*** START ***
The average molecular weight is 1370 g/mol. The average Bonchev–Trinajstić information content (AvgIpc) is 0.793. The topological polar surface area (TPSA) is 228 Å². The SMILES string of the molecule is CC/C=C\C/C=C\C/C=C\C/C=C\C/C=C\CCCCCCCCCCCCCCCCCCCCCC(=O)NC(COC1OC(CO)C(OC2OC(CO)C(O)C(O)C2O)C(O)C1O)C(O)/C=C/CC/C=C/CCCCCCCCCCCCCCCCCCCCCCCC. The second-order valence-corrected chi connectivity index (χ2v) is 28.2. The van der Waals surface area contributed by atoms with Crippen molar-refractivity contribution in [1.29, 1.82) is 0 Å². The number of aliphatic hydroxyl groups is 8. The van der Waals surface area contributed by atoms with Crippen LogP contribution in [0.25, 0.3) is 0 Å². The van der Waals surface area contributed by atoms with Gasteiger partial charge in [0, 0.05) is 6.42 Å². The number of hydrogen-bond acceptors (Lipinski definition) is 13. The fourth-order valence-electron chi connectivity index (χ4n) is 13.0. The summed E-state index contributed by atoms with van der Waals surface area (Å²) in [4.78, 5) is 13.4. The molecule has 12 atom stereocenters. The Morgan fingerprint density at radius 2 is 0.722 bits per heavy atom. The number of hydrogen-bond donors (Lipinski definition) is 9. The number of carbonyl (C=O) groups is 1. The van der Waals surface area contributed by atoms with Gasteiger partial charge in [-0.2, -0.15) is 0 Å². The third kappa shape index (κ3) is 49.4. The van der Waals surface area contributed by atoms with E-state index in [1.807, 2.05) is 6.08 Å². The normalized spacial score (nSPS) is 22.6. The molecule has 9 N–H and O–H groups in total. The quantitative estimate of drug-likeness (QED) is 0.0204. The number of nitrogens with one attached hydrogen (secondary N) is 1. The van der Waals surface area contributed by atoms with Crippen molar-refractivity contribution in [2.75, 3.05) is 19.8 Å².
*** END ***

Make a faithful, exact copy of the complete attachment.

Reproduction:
The average molecular weight is 1370 g/mol. The average Bonchev–Trinajstić information content (AvgIpc) is 0.793. The topological polar surface area (TPSA) is 228 Å². The SMILES string of the molecule is CC/C=C\C/C=C\C/C=C\C/C=C\C/C=C\CCCCCCCCCCCCCCCCCCCCCC(=O)NC(COC1OC(CO)C(OC2OC(CO)C(O)C(O)C2O)C(O)C1O)C(O)/C=C/CC/C=C/CCCCCCCCCCCCCCCCCCCCCCCC. The second-order valence-corrected chi connectivity index (χ2v) is 28.2. The van der Waals surface area contributed by atoms with Crippen molar-refractivity contribution in [1.29, 1.82) is 0 Å². The number of aliphatic hydroxyl groups is 8. The van der Waals surface area contributed by atoms with Crippen LogP contribution in [0.25, 0.3) is 0 Å². The van der Waals surface area contributed by atoms with Gasteiger partial charge in [0, 0.05) is 6.42 Å². The number of hydrogen-bond acceptors (Lipinski definition) is 13. The fourth-order valence-electron chi connectivity index (χ4n) is 13.0. The summed E-state index contributed by atoms with van der Waals surface area (Å²) in [4.78, 5) is 13.4. The molecule has 12 atom stereocenters. The Morgan fingerprint density at radius 2 is 0.722 bits per heavy atom. The number of hydrogen-bond donors (Lipinski definition) is 9. The number of carbonyl (C=O) groups is 1. The van der Waals surface area contributed by atoms with Gasteiger partial charge in [-0.2, -0.15) is 0 Å². The third kappa shape index (κ3) is 49.4. The van der Waals surface area contributed by atoms with E-state index in [1.807, 2.05) is 6.08 Å². The normalized spacial score (nSPS) is 22.6. The molecule has 9 N–H and O–H groups in total. The quantitative estimate of drug-likeness (QED) is 0.0204. The number of nitrogens with one attached hydrogen (secondary N) is 1. The van der Waals surface area contributed by atoms with Crippen molar-refractivity contribution in [2.75, 3.05) is 19.8 Å².